REVIEW: Michelle Yeoh takes ‘Everything Everywhere’ to new heights | Movies


If you’ve shuddered at the thought of what a tax audit might look like, rest assured: it’s worse.

At least that’s what directors Dan Kwan and Daniel Scheinert paint in “Everything Everywhere All At Once.”

Beginning in a humble laundromat, “Everything” expands into other worlds, universes, and mindsets in an effort to show what’s swirling around the head of Evelyn Wang (Michelle Yeoh), the laundromat owner who is stressed by the impending audit. Her father is a grumpy old man, her daughter is a rebel (at least in Evelyn’s world), and her husband (Ke Huy Quan) is a dissatisfied partner who wants out.

Adding to the misery, the listener (an unrecognizable and very funny Jamie Lee Curtis) is a beast who won’t let anyone slip through his hot dog fingers.

As the Wangs ride the elevator in the IRS, life changes, and soon they are traversing other universes and learning when to unleash high-level martial arts moves. The concept is so bizarre that you just have to go there and soon you’re ready for Evelyn to face anyone.

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The Daniels (as the directors are casually called) throw a lot at him, including scenes from a movie premiere (don’t ask), a cliff with two rocks, an out-of-control party, and a tornado of tax papers. At first it is difficult to understand what is happening. Then the comedy sets in and “Everything” moves onto Terry Gilliam’s pitch. It’s so wild that even those hot dog fingers make sense.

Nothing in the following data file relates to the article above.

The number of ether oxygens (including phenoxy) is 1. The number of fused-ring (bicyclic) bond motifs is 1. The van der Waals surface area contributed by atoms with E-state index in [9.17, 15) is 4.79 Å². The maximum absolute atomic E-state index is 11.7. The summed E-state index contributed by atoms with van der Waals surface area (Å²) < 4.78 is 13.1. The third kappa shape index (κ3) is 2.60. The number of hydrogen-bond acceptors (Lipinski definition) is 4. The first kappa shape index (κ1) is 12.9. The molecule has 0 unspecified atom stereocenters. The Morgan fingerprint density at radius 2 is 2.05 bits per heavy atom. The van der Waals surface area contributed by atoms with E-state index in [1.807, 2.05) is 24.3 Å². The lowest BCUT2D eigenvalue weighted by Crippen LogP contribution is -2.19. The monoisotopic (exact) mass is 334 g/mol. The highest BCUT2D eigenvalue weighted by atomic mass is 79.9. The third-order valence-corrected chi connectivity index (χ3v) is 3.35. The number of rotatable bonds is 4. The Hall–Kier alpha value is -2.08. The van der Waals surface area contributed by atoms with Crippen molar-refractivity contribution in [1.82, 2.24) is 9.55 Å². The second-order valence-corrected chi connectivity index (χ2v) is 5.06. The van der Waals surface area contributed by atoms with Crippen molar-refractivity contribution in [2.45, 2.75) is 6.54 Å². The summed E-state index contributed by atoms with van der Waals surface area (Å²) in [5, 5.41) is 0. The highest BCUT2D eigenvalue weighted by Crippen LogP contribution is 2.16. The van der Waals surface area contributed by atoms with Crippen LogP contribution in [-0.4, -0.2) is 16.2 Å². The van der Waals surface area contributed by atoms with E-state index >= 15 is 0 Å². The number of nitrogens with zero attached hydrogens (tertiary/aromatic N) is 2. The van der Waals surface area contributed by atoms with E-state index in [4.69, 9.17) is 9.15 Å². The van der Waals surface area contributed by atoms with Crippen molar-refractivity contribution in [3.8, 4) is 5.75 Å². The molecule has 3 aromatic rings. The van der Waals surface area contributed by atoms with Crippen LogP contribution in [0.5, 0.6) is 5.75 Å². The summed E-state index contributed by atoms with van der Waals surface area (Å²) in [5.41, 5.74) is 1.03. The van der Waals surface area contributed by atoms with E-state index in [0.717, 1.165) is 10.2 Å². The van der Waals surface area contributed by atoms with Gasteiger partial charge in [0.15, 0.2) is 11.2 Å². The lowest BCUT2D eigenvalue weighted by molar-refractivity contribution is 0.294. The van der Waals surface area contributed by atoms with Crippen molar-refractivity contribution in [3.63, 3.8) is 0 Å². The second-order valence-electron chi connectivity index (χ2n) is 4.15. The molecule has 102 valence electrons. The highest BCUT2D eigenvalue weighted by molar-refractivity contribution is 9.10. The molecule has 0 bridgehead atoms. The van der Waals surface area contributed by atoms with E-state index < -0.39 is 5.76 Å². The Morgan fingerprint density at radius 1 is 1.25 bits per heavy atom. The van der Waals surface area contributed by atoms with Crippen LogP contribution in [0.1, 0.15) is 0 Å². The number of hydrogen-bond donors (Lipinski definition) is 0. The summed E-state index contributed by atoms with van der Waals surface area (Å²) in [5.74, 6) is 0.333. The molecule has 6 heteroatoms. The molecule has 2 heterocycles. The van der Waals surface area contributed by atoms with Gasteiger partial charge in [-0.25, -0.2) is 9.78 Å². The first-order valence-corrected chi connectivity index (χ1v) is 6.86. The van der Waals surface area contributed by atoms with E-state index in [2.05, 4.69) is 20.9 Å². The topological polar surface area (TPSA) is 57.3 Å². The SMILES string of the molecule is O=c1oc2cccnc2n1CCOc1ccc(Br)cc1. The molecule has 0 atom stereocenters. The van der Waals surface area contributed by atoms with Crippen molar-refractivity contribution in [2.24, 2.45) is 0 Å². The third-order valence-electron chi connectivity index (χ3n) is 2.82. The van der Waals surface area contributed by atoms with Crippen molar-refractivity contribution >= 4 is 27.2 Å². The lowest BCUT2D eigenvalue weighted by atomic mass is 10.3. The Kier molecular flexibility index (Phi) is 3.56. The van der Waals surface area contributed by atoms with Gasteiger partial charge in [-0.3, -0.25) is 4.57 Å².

Yeoh, however, is the glue that holds it all together. She handles all strange situations with hasty grace and figures out how to handle the storms that swirl around her. Easily, she could have handled the Avengers’ “Endgame” with more finesse than any of them.

Here she is a wife, mother and daughter who should have super powers in case of trouble. The metaphors are obvious, but that doesn’t stop the directors from imagining a much more complex world than Marvel ever imagined.

Cut out the special effects, quick edits, wild costumes, and time jumps and “Everything” becomes an adaptation story. It’s Evelyn’s “take me away” moment that shows just how much we can handle anything.

There are messy moments (especially those involving his daughter Joy), but also ones that hit where something so unbalanced must land.

Veteran James Hong appears as Evelyn’s father and he is, once again, one of those surprises you didn’t expect. When he finds a bonding moment, “Everything” suggests that all can be well in the world. It’s just a matter of connecting the dots.

The Champion: Yeoh, who is so nimble at it that she deserves to be on every Best Actress list next year.

“Everything, everywhere, all at once”? That’s what she offers.

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